American Express (NYSE:AXP)
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American Express Co. (AXP) won't charge small businesses to use a service for creating discount offers that are delivered to Amex cardholders via a new smartphone feature and other platforms as it looks to expand merchant acceptance of its high-end cards.
Small merchants represent the last mile for credit-card companies, which want as many retailers as possible to accept their plastic to increase transaction volume. American Express enjoys mass acceptance among major merchants such as Best Buy Co. (BBY), Wal-Mart Stores Inc. (WMT) and Target Corp. (TGT), but has been less present among small businesses, which often scoff at the fees they must pay each time a customer swipes a card.
"With small merchants we believe particularly now it's a...cluttered space [for merchant offers], and we don't want to charge small merchants for this," said Ed Gilligan, vice chairman of American Express.
Large merchants can load one offer for free but must pay for additional offers based on customer use.
In addition to having offers delivered to cardholders' mobile phones, all merchants who use American Express' Go Social platform can have deals presented via social-networking services Foursquare and Facebook, which have partnerships with the credit-card lender. Merchants must accept its cards to use the service.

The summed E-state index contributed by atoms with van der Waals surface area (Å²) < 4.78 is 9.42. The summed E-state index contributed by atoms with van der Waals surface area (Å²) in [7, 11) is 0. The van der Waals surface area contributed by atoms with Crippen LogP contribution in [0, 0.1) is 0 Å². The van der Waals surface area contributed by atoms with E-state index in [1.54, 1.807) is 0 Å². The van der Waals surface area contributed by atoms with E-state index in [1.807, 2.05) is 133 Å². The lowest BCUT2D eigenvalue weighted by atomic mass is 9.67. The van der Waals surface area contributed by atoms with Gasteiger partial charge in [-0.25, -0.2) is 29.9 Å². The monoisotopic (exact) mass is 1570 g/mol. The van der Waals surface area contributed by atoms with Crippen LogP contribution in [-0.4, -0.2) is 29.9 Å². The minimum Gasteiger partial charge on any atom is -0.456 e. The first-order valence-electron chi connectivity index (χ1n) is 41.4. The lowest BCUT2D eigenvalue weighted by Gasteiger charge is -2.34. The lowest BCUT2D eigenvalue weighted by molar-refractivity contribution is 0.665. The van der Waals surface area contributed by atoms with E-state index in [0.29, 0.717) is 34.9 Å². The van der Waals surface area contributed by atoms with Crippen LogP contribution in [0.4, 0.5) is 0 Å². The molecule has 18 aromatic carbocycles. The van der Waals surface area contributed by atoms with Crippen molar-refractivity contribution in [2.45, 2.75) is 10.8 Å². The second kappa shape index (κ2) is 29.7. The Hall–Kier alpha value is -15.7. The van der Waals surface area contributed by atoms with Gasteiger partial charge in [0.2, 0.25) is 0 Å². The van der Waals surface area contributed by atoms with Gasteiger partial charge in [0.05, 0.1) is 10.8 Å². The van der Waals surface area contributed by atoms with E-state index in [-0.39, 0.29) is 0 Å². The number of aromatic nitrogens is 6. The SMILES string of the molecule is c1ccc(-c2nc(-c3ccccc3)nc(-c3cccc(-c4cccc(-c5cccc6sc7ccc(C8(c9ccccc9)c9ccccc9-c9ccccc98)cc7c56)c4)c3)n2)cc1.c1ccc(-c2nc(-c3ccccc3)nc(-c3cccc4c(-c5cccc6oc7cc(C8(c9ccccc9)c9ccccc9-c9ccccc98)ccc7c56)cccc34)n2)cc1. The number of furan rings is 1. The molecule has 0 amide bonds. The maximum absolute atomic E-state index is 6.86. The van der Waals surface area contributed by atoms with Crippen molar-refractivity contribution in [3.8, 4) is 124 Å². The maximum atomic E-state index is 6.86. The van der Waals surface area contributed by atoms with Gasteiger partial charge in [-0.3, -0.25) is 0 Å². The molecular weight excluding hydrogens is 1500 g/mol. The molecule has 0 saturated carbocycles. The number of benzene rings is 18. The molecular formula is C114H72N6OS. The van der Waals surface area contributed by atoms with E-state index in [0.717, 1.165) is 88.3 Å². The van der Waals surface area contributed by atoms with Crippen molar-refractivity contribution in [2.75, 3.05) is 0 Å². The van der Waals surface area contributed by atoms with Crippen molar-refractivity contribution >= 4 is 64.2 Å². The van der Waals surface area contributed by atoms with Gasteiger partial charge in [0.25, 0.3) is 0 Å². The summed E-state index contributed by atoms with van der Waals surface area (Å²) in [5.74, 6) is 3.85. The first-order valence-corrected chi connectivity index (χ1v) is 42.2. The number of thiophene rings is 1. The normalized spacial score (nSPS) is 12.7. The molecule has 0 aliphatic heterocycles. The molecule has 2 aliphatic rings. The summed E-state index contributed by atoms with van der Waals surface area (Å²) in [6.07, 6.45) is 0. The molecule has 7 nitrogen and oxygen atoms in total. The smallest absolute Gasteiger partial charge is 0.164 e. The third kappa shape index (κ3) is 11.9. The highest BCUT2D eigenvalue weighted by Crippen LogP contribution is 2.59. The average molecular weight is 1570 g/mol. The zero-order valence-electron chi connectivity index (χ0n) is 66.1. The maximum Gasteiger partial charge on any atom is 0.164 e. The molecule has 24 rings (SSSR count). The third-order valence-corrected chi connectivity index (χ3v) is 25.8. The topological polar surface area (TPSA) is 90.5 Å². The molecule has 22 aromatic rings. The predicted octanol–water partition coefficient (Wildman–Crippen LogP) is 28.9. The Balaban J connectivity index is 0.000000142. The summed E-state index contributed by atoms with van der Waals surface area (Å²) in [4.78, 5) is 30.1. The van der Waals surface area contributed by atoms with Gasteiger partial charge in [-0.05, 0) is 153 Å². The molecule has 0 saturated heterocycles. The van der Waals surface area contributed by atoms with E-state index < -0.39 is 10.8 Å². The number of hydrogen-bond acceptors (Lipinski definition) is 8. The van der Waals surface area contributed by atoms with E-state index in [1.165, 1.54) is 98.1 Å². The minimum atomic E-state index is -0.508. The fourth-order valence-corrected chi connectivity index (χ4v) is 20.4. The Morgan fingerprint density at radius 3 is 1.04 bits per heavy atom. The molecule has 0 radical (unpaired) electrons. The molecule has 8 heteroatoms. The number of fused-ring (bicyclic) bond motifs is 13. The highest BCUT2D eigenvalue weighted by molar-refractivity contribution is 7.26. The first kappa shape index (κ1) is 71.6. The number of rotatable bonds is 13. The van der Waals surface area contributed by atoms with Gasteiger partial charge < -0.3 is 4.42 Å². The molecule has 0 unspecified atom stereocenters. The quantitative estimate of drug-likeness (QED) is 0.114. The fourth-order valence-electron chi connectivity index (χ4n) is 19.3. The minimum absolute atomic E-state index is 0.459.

The latest proposition for consumers from American Express is a service that presents similar offers inside of American Express' existing mobile app. Cardholders can click a tab to see all the offers available to them, ranked by their past spending and their location when they have the app open on their phones.
The feature will be added to the company's iPhone app in an update Monday and is expected to be added to its Android app in the future, Gilligan said.
Cardholders can redeem an offer by clicking a button to sync it to their card account and then using their card at the participating merchant. The discount is applied to a cardholder's account as a statement credit in about three to five days.
"Essentially we're bringing to bear all the data that we have from cardmembers and from merchants, and from the transactions that happen in between," said Luke Gebb, vice president of global marketing for American Express.
American Express has the ability to generate revenue by charging other merchants fees to load offers and by increasing customers' use of their cards, Gilligan said.
"Every time a transaction is consummated where we connect the cardmember and merchant, we're getting more spend on our network," Gilligan said.
In addition to being the largest U.S. credit-card lender by spending, American Express also operates a processing network that handles transactions between merchants and cardholders. That model differs from Visa Inc. (V) and MasterCard Inc. (MA), which operate processing networks but rely on banks to lend and issue cards to consumers.
They also have been getting into merchant offers.
Visa is testing a service that lets cardholders receive offer notifications via email and text message based on their location. MasterCard announced last month it was partnering with a company called Local Offer Network to allow banks to give their cardholders access to "daily deals" content.
American Express has been particularly aggressive, announcing partnerships last year with Foursquare and Facebook that let cardholders receive offers based on locations they have checked into and companies they have "liked." Earlier this year it rolled out a similar service with Twitter, allowing customers to load deals to their cards by tweeting special messages.
-By Andrew R. Johnson, Dow Jones Newswires; 212-416-3214; email@example.com